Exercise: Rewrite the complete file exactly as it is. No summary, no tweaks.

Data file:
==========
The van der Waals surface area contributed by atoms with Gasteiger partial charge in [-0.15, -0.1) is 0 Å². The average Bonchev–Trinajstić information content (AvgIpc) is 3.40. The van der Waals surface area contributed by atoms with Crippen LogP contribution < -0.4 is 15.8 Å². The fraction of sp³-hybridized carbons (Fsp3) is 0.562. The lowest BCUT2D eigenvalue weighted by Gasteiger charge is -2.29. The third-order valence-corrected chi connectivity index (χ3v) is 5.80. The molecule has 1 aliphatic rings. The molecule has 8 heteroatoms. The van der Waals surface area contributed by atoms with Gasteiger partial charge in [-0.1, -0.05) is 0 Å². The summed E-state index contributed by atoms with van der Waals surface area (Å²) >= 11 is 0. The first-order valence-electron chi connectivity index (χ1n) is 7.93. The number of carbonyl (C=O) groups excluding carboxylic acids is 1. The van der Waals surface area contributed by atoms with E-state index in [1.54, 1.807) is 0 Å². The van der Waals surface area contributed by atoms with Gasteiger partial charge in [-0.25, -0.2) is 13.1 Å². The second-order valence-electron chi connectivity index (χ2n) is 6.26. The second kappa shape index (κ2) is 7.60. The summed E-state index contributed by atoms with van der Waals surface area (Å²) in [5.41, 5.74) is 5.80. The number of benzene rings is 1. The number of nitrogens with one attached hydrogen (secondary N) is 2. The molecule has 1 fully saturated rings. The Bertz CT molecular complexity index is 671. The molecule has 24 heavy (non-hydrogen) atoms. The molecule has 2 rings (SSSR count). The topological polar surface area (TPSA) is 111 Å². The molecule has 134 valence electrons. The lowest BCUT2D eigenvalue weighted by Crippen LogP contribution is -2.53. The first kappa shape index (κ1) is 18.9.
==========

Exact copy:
The van der Waals surface area contributed by atoms with Gasteiger partial charge in [-0.15, -0.1) is 0 Å². The average Bonchev–Trinajstić information content (AvgIpc) is 3.40. The van der Waals surface area contributed by atoms with Crippen LogP contribution < -0.4 is 15.8 Å². The fraction of sp³-hybridized carbons (Fsp3) is 0.562. The lowest BCUT2D eigenvalue weighted by Gasteiger charge is -2.29. The third-order valence-corrected chi connectivity index (χ3v) is 5.80. The molecule has 1 aliphatic rings. The molecule has 8 heteroatoms. The van der Waals surface area contributed by atoms with Gasteiger partial charge in [-0.1, -0.05) is 0 Å². The summed E-state index contributed by atoms with van der Waals surface area (Å²) >= 11 is 0. The first-order valence-electron chi connectivity index (χ1n) is 7.93. The number of carbonyl (C=O) groups excluding carboxylic acids is 1. The van der Waals surface area contributed by atoms with E-state index in [1.54, 1.807) is 0 Å². The van der Waals surface area contributed by atoms with Gasteiger partial charge in [-0.25, -0.2) is 13.1 Å². The second-order valence-electron chi connectivity index (χ2n) is 6.26. The second kappa shape index (κ2) is 7.60. The summed E-state index contributed by atoms with van der Waals surface area (Å²) in [5.41, 5.74) is 5.80. The number of benzene rings is 1. The number of nitrogens with one attached hydrogen (secondary N) is 2. The molecule has 1 fully saturated rings. The Bertz CT molecular complexity index is 671. The molecule has 24 heavy (non-hydrogen) atoms. The molecule has 2 rings (SSSR count). The topological polar surface area (TPSA) is 111 Å². The molecule has 134 valence electrons. The lowest BCUT2D eigenvalue weighted by Crippen LogP contribution is -2.53. The first kappa shape index (κ1) is 18.9.